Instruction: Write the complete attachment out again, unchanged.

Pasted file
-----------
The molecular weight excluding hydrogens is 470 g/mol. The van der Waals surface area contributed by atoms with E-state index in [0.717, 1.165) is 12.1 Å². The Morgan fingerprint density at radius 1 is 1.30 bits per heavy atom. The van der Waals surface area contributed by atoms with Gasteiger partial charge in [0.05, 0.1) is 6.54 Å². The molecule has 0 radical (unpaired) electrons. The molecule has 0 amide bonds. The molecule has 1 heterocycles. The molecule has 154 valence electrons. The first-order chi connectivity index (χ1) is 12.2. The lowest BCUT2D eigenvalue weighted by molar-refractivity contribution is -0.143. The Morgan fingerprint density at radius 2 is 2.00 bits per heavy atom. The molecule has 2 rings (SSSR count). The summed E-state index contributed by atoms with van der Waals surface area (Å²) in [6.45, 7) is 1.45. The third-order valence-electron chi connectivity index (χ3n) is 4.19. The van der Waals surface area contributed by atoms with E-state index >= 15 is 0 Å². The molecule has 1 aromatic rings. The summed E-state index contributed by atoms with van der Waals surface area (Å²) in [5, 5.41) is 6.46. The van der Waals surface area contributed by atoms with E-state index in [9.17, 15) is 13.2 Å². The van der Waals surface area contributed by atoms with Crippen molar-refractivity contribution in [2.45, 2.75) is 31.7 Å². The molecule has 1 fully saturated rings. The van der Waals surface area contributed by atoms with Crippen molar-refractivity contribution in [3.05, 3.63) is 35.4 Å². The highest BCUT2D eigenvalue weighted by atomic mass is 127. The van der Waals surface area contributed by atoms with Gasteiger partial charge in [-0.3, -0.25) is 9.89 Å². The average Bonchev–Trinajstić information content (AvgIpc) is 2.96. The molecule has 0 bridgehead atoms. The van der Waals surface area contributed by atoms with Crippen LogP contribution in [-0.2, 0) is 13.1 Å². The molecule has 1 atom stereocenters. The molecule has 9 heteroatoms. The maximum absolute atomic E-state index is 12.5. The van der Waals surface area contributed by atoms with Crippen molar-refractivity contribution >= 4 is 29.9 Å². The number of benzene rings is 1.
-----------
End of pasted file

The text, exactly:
The molecular weight excluding hydrogens is 470 g/mol. The van der Waals surface area contributed by atoms with E-state index in [0.717, 1.165) is 12.1 Å². The Morgan fingerprint density at radius 1 is 1.30 bits per heavy atom. The van der Waals surface area contributed by atoms with Gasteiger partial charge in [0.05, 0.1) is 6.54 Å². The molecule has 0 radical (unpaired) electrons. The molecule has 0 amide bonds. The molecule has 1 heterocycles. The molecule has 154 valence electrons. The first-order chi connectivity index (χ1) is 12.2. The lowest BCUT2D eigenvalue weighted by molar-refractivity contribution is -0.143. The Morgan fingerprint density at radius 2 is 2.00 bits per heavy atom. The molecule has 2 rings (SSSR count). The summed E-state index contributed by atoms with van der Waals surface area (Å²) in [6.45, 7) is 1.45. The third-order valence-electron chi connectivity index (χ3n) is 4.19. The van der Waals surface area contributed by atoms with E-state index >= 15 is 0 Å². The molecule has 1 aromatic rings. The summed E-state index contributed by atoms with van der Waals surface area (Å²) in [5, 5.41) is 6.46. The van der Waals surface area contributed by atoms with E-state index in [9.17, 15) is 13.2 Å². The van der Waals surface area contributed by atoms with Crippen molar-refractivity contribution in [2.45, 2.75) is 31.7 Å². The molecule has 1 fully saturated rings. The van der Waals surface area contributed by atoms with Crippen molar-refractivity contribution in [3.05, 3.63) is 35.4 Å². The highest BCUT2D eigenvalue weighted by atomic mass is 127. The van der Waals surface area contributed by atoms with Gasteiger partial charge in [-0.3, -0.25) is 9.89 Å². The average Bonchev–Trinajstić information content (AvgIpc) is 2.96. The molecule has 0 bridgehead atoms. The van der Waals surface area contributed by atoms with Crippen LogP contribution in [-0.2, 0) is 13.1 Å². The molecule has 1 atom stereocenters. The molecule has 9 heteroatoms. The maximum absolute atomic E-state index is 12.5. The van der Waals surface area contributed by atoms with Crippen molar-refractivity contribution >= 4 is 29.9 Å². The number of benzene rings is 1.